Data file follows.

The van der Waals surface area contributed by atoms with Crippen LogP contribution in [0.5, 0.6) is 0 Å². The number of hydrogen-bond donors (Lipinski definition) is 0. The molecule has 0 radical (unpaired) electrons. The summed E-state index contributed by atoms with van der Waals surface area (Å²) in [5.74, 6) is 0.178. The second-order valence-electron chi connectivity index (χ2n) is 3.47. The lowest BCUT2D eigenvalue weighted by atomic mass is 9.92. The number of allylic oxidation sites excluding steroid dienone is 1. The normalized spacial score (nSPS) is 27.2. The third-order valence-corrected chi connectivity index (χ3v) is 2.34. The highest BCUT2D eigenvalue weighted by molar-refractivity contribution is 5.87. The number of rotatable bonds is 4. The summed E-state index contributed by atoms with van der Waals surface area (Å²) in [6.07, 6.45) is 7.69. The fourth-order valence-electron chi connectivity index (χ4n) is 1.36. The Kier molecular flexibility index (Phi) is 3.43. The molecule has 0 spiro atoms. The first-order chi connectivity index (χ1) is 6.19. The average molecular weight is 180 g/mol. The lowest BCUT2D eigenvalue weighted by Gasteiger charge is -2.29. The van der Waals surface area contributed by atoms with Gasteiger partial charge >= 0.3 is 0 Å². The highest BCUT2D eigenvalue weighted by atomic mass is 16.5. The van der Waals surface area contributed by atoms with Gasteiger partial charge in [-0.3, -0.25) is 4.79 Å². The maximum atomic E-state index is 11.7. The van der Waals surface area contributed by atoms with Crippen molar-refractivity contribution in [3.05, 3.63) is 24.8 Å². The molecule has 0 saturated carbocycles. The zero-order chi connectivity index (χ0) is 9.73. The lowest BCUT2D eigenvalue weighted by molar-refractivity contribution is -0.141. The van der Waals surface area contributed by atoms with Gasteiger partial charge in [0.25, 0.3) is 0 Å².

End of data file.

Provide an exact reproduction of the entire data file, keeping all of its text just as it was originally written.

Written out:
The van der Waals surface area contributed by atoms with Crippen LogP contribution in [0.5, 0.6) is 0 Å². The number of hydrogen-bond donors (Lipinski definition) is 0. The molecule has 0 radical (unpaired) electrons. The summed E-state index contributed by atoms with van der Waals surface area (Å²) in [5.74, 6) is 0.178. The second-order valence-electron chi connectivity index (χ2n) is 3.47. The lowest BCUT2D eigenvalue weighted by atomic mass is 9.92. The number of allylic oxidation sites excluding steroid dienone is 1. The normalized spacial score (nSPS) is 27.2. The third-order valence-corrected chi connectivity index (χ3v) is 2.34. The highest BCUT2D eigenvalue weighted by molar-refractivity contribution is 5.87. The number of rotatable bonds is 4. The summed E-state index contributed by atoms with van der Waals surface area (Å²) in [6.07, 6.45) is 7.69. The fourth-order valence-electron chi connectivity index (χ4n) is 1.36. The Kier molecular flexibility index (Phi) is 3.43. The molecule has 0 spiro atoms. The first-order chi connectivity index (χ1) is 6.19. The average molecular weight is 180 g/mol. The lowest BCUT2D eigenvalue weighted by Gasteiger charge is -2.29. The van der Waals surface area contributed by atoms with Gasteiger partial charge >= 0.3 is 0 Å². The highest BCUT2D eigenvalue weighted by atomic mass is 16.5. The van der Waals surface area contributed by atoms with Gasteiger partial charge in [-0.3, -0.25) is 4.79 Å². The maximum atomic E-state index is 11.7. The van der Waals surface area contributed by atoms with Crippen molar-refractivity contribution in [3.05, 3.63) is 24.8 Å². The molecule has 0 saturated carbocycles. The zero-order chi connectivity index (χ0) is 9.73. The lowest BCUT2D eigenvalue weighted by molar-refractivity contribution is -0.141. The van der Waals surface area contributed by atoms with Gasteiger partial charge in [0.25, 0.3) is 0 Å².